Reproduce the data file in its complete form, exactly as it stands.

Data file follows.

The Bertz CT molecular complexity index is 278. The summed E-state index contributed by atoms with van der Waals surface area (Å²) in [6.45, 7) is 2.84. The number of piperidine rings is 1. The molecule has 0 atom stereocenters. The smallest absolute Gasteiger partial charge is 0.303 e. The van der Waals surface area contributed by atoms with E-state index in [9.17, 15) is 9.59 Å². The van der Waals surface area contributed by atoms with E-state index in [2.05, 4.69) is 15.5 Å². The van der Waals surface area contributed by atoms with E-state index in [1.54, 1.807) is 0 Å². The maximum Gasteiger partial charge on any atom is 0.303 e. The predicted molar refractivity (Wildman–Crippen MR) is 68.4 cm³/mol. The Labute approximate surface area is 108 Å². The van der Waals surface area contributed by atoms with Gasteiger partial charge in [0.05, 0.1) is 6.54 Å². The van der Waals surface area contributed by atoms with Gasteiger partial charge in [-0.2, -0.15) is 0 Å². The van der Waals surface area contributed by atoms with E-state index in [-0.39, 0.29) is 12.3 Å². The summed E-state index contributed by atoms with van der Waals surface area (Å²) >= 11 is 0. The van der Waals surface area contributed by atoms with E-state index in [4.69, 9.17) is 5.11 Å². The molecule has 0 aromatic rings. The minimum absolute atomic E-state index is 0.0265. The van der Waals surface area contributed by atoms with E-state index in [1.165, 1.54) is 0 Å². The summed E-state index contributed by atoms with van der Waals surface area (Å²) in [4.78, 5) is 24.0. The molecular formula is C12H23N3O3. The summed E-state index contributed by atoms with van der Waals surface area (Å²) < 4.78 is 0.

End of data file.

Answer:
The Bertz CT molecular complexity index is 278. The summed E-state index contributed by atoms with van der Waals surface area (Å²) in [6.45, 7) is 2.84. The number of piperidine rings is 1. The molecule has 0 atom stereocenters. The smallest absolute Gasteiger partial charge is 0.303 e. The van der Waals surface area contributed by atoms with E-state index in [9.17, 15) is 9.59 Å². The van der Waals surface area contributed by atoms with E-state index in [2.05, 4.69) is 15.5 Å². The van der Waals surface area contributed by atoms with E-state index in [1.54, 1.807) is 0 Å². The maximum Gasteiger partial charge on any atom is 0.303 e. The predicted molar refractivity (Wildman–Crippen MR) is 68.4 cm³/mol. The Labute approximate surface area is 108 Å². The van der Waals surface area contributed by atoms with Gasteiger partial charge in [0.05, 0.1) is 6.54 Å². The van der Waals surface area contributed by atoms with Gasteiger partial charge in [-0.2, -0.15) is 0 Å². The van der Waals surface area contributed by atoms with E-state index in [-0.39, 0.29) is 12.3 Å². The summed E-state index contributed by atoms with van der Waals surface area (Å²) >= 11 is 0. The van der Waals surface area contributed by atoms with E-state index in [4.69, 9.17) is 5.11 Å². The molecule has 0 aromatic rings. The minimum absolute atomic E-state index is 0.0265. The van der Waals surface area contributed by atoms with E-state index in [1.165, 1.54) is 0 Å². The summed E-state index contributed by atoms with van der Waals surface area (Å²) in [4.78, 5) is 24.0. The molecular formula is C12H23N3O3. The summed E-state index contributed by atoms with van der Waals surface area (Å²) < 4.78 is 0.